Lucretius On the nature of things
Very interesting poem by Lucretius who predicted evolution before Darwin. he was the student of Epicurus
This task I have carefully performed j and it will, I trust, be no presumption to say, that he who wishes to know what is in Lucretius, without perusing the original, will learn it from this volume with greater certainty than from any other previously offered to the English reader.
The text immediately followed is that of Forbiger, which may, indeed, be rather called Wakefield for the one varies but little from the other. But I have not dismissed a single page of the translation without consulting the texts of Lambinus,
The words which it has been found necessary to supply are distinguished by Italics. "Where a participle and a verb, having a similar signification, come together in construction, they have occasionally been rendered as two verbs.
Lucretius uses superabundantly, one has occasionally been left out in the translation or been rendered by while, as well as, or in some similar way, for the sake of variety. Any other deviations from the structure of the text.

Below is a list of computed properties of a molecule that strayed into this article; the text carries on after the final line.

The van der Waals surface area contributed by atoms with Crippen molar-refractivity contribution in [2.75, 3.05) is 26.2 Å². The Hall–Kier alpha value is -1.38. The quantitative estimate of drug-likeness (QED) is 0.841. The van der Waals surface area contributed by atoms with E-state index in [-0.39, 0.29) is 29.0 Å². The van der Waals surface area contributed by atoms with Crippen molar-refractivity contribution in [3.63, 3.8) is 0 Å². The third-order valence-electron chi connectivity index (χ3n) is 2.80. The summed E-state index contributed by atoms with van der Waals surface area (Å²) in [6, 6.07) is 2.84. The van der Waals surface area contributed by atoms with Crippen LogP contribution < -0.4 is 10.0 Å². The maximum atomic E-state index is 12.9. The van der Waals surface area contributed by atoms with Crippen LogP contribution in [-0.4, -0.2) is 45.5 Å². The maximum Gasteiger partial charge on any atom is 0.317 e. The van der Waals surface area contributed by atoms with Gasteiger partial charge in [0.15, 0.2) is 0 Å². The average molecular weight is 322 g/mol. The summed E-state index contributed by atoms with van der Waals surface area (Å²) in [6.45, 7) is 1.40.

The linguistic style of the poem is notable. Its author's aim was to render the bald and abstract Greek prose of Epicurus into Latin hexameters at a time when Latin had no philosophic vocabulary. He succeeded by turning common words to technical use. When necessary, he invented words.
His poem and his life, if we may trust Eusebius, were ended in the manner following. " Having been driven to madness by an amatory potion, and having composed several books in the intervals of his insanity, which Cicero afterwards corrected, he died by his own hand in the forty-fourth year of his age." By whom the potion was administered, is conjectured only from a passage in St. Jerome, who says that a certain Lucilia killed her husband or her lover, by giving him a philtre which was intended to secure his love, but of which the effect was to render him insane.
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